At 59, Dave Porges is two years older than his predecessor Murry Gerber was when he decided to retire from the helm of EQT Corp.
Mr. Gerber stepped down as CEO in 2010. Ever a showman, he marked his retirement with a cross country trip in a red, white, and blue Hummer retrofitted to run on compressed natural gas. His life now is lower profile — Mr. Gerber splits his time between Pittsburgh, where he runs a shotgun store, and the Virgin Islands, where he owns a restaurant. He also sits on the boards of Halliburton, BlackRock and U.S. Steel.
Mr. Porges — who oversaw EQT’s transformation from a local natural gas utility company into a national exploration and production company, with billions of dollars in assets acquired and sold and two publicly-traded firms spun out in the past few years — has a different idea of post-corporate life.
Recently, he’s been feeling the tug of his many interests on his attention.
“There's one thing in particular that is just not compatible with a full-time job,” he said earlier this month. “[It’s] something that my wife and I have talked about — summer breaks from school overseas.”
Mr. Porges, a Chicago native, and his wife Gabriela have two daughters, ages 12 and 13, who have been spending summers in Europe since the youngest was 1. They are each on their third passports, Mr. Porges said.
“What we love to do once school gets out is pick a country,” he said, “rent an apartment, take classes, and stay there for 8 to 10 weeks.”
The standbys are France, Spain, Italy and Argentina, where Ms. Porges was born. This summer, some in the family are angling for England.
“Then the idea would be we’d move out of some of those countries and go further afield,” he said.
The rest of the year will be split among Mr. Porges’ numerous board appointments, which include the Allegheny Conference on Community Development; the Pittsburgh Zoo and PPG Aquarium; the Pittsburgh Cultural Trust; the Carnegie Museum of Art; and the Center for Sustainable Shale Development.
He is also a trustee of Carnegie Mellon University, Carnegie Museums of Pittsburgh, Rand Corp. and the Winchester Thurston School, where his daughters are students.
Of particular interest to Mr. Porges is his work with Rand, a nonprofit think-tank with an office in Oakland that explores policy questions including education reform. “I’m not so wild about the politics going on right now, but public policy, I find, is an interesting topic,” he said.
He and his wife sponsor scholarships at Winchester Thurston for kids who would be the first in their family to go to college, as Mr. Porges was.
“We wound up valuing education because my parents weren't able to do it,” Mr. Porges said. But, “I realized that a lot of the kids who make it are a lot more like my daughters, who’ve got advantages that they may not even be aware of.”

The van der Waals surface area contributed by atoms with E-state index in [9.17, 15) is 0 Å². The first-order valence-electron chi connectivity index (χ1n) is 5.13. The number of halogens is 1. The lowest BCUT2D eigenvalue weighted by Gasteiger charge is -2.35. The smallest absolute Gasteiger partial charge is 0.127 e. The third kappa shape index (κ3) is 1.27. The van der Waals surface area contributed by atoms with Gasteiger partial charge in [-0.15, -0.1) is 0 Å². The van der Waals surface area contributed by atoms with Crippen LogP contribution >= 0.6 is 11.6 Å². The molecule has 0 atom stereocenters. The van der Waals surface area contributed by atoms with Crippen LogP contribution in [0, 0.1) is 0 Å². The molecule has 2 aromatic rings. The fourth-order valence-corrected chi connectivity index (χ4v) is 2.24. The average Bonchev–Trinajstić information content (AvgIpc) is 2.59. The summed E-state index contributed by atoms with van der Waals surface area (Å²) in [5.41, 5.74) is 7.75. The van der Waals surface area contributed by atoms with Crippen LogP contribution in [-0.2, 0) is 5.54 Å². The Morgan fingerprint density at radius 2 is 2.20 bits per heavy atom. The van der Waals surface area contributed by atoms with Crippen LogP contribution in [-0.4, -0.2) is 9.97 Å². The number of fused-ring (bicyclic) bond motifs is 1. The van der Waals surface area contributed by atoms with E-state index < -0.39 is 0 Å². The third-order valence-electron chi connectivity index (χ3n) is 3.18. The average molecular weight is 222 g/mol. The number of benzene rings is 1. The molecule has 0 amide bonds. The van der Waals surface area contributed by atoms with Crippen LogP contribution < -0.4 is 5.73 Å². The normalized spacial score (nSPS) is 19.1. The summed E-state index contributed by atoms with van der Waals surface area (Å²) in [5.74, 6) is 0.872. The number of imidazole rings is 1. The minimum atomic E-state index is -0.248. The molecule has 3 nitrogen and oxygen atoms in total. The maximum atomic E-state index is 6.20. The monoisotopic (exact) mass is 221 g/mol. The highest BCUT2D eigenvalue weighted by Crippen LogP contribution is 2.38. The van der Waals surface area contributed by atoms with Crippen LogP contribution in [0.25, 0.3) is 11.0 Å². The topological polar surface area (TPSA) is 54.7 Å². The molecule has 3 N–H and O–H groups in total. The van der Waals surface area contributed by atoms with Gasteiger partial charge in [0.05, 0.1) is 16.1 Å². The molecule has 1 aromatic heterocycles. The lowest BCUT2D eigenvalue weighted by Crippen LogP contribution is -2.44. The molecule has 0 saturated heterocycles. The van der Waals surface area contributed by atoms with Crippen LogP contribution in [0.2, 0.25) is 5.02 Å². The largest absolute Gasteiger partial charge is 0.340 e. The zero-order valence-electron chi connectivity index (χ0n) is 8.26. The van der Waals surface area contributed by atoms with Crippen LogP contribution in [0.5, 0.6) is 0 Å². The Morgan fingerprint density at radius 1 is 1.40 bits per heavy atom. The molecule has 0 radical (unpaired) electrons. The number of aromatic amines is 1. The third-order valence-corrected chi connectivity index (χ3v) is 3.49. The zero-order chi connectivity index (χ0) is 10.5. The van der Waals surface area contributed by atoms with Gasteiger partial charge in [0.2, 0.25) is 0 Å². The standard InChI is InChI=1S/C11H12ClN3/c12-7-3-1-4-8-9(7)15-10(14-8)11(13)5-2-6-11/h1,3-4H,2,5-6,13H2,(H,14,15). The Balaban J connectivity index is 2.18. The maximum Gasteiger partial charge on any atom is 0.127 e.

The divide between the haves and have-nots in education is stark, he said. One example is the summer slide, a topic addressed in Rand’s research on how much knowledge and skill are lost during a summer break from school.
“Our kids — they were forced to tour the Versailles palace; they were forced to tour the Louvre. They're around parents who read. We've got books in the house. What if you're too poor for that?”
Mr. Porges’ list of extracurricular interests is so long that, after a Post-Gazette story in October about his retirement announcement, a reader e-mailed to suggest the CEO may not have time to give his best to any of them.
“They're right,” he said. “I wind up participating in all of the meetings, but a variety of initiatives I’d like to pursue, I don’t get to pursue.”
For example, he’d like to delve into the audience declines at Pittsburgh’s performing arts institutions to see if there’s a common pattern. He’d like to help find ways to get younger generations more involved “as ticket holders, audience members, and community members.”
“Every not-for-profit in town is wondering how do we do a better job connecting with this growing community of tech users,” he said. “That’s fascinating to me.”
Mr. Porges expects corporate life will be an easy habit to kick.
“After 19 years of obsessing over every quarterly report, I'm happy to read the box scores,” he said.
So he won’t be looking over the shoulder of his successor, Steve Schlotterbeck, an engineer who now leads the company’s exploration and production efforts. His simple advice to Mr. Schlotterbeck is “don’t screw it up.”
“Or as our general counsel likes to joke — ‘It was a winner when we gave it to you,’” he said.
As evidence of the company’s winning shape, Mr. Porges notes the returns that shareholders have reaped over the past two decades since he joined the company.
Then called Equitable Resources, the company’s stock was around $7 per share when Mr. Porges became its CFO in 1998. Now, it’s around $70, a climb that he listed as his top accomplishment.
“Frankly, that's what they're paying me to do,” he said. “I'm glad a lot of the employees own stock and they've done well owning stock.”
It’s the stock appreciation, more than the salary and bonuses, that allowed Mr. Porges and Mr. Gerber to retire earlier than many are able to do. In 2015, Mr. Porges’ salary was $850,000 and his bonus $1 million, but his total compensation was more than $12 million that year.
“That’s caused us say, there’s no need to stick around till 65 — till they kick us out,” Mr. Porges said.
He is set to retire in the first quarter of 2017.
Anya Litvak: email@example.com or 412-263-1455.